Moving Beyond Gathering

With the Fall season upon us, I can’t help but think about the idea of harvesting, gathering up the crops…and somehow connect it all back to my own research projects. In such a way the fields of grains become transformed into field of ideas, waiting to be taken up and used.

Harvest Time.

While other students have reaped the benefits of well-sown thoughts and research, I am still waiting with sickle in hand. The fact is, the harvest does not just happen if you are sitting down and looking at the potential for your crops. It takes one going out into the fields and collecting what has already grown so bountifully. I link this idea more to concepts and thoughts than I do to building a bibliography or even writing out the paper. Ideas, unlike bibliographies, grow naturally and freely. They do not require but a little bit of care.
Wheat head above field

However we don’t have a usable product, it takes some manipulation and energy to convert the wheat into flour, the flour into bread. We act on it as creators ourselves and build something more. Yet, notice that although the products we create are truly amazing, they do not touch the natural beauty of ideas in their purest forms.

The fine, usable product at the end of the road does not come easily. As I have looked out on my field of ideas, I have forgotten just why I could fail, looking at the field is not enough.Like in the very first picture, I need to go down and collect the ideas and then begin the process of grinding them down and digging deeper.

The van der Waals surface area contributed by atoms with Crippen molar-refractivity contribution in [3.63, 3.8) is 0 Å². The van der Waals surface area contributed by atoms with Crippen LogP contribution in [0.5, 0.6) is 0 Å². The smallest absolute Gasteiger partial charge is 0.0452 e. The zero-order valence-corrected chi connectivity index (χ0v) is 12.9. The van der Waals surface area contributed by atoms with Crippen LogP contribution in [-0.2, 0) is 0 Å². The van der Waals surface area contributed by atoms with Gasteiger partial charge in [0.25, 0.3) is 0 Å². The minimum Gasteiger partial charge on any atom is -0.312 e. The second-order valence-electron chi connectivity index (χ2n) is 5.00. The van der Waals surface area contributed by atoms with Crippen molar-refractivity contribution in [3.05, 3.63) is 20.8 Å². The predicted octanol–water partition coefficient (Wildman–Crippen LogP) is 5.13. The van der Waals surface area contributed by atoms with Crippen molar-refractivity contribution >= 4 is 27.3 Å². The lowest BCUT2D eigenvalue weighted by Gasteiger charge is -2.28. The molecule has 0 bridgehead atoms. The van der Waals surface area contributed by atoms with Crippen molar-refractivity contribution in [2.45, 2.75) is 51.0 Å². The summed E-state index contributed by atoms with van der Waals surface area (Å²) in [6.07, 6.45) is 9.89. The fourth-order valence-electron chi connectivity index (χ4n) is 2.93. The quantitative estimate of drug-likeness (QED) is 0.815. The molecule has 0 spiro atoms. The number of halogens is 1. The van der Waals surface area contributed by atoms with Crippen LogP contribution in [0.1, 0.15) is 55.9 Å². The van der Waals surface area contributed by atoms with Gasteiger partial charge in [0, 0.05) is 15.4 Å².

Best Grinding Machine in the World ;)

It takes force, effort, and strength to make the project happen. Doing the work can require meticulous effort. I spent tonight building spreadsheets of my readings and realized that I need to do such long ago. I not only started the harvest late, but now my production is late too. As I built the spreadsheet and saw just how much I had to do, I was baffled at the workload but relieved that now I could see the field of ideas shifting to actions, readings, notes, papers. The ideas have done their part and grown strong, won’t I at the very least get out of my seat and do something?  I am not relying on the grocery store to feed me, I am a lone man on these fields, and as such I need to bear the burden and see the seeds I planted to their full fruition. From farm to plate I must give a full effort–everyday, little by little.

The Bread Pt 1: Le Panier, Macrina, Dahlia Bakery

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